This “partial letter to friends in Florida” is taken from Barnaby Porter’s book, Twelve Miles from the Rest of the World.
Let me tell you about yesterday morning. I went down to the shore as usual to check on things. It was still . . . whisper still. All the trees, most impressively the tall pines, were trimmed in pink and white hoarfrost, and the sun, which is a little higher these days, was beaming down through them with the bright promise of spring sometime in the not too distant future.
The river was royal blue with frozen trimming. Every once in a while, I could hear that sound like eggshells being crushed as drifting sheets of ice shaved over the rocks on the shore. Some old squaws were upriver somewhere, gabbling the way they do. Two gulls stood at the water’s edge, waiting on the tide to bare the flats. Everything was bright white, green or blue . . . and sparkling like cut gems of every color.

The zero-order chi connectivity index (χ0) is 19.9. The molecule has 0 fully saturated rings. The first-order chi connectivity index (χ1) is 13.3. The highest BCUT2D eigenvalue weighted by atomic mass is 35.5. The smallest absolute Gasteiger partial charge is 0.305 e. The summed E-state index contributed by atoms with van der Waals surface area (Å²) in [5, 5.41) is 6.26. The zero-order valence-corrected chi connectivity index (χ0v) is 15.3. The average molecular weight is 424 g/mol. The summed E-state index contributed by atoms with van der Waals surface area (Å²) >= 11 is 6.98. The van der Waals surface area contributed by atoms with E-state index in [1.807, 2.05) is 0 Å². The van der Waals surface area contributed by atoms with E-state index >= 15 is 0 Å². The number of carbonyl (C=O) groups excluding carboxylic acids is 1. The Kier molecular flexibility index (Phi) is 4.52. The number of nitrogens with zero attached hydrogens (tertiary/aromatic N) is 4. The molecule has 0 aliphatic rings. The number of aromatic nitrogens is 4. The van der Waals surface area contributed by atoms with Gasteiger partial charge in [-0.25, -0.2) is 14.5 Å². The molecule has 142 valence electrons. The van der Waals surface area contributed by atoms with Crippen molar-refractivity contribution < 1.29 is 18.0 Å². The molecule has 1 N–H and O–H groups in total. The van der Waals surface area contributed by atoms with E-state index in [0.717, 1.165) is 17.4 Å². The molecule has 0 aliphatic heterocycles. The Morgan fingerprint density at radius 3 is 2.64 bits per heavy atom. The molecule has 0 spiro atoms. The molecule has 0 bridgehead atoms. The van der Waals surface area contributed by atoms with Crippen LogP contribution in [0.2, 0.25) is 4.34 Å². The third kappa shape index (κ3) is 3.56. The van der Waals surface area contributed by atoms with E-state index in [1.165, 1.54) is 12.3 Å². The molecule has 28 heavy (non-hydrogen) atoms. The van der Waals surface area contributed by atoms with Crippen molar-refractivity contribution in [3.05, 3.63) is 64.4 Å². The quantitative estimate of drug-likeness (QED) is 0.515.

I thought about your oranges and lemons and limes as I looked up into the frosted pines. I thought about your balmy, Gulf breeze as I listened to the stillness and the snow squeaking under my boots. And I thought, too, about bare feet and wearing shorts, the palm trees, chameleons in the bushes, alligators in the ditches, sand in the bed and all those Florida things that never change with the seasons.
Just then, though, I noticed something to bring my vision of Florida to its knees. On a hidden cue from the warming sun and in total silence, the pines overhead slowly released their clinging crystals of frost in an ethereal shower. The flakes drifted down around me so gently they seemed to float, each a tiny prism of rainbow light against the clear blue sky above. They filled the air, millions of them, everywhere, glittering, and not a sound.
Can palm trees do that?
Artist and author Barnaby Porter has had a varied career in marine research, aquaculture, and woodworking, among others. Most recently he partnered with his wife Susan as co-owners of the Maine Coast Book Shop & Cafe in downtown Damariscotta. Barnaby currently serves on DRA’s Board of Trustees. For more about Barnaby, click here.
Sea smoke and portrait photos courtesy of Barnaby Porter.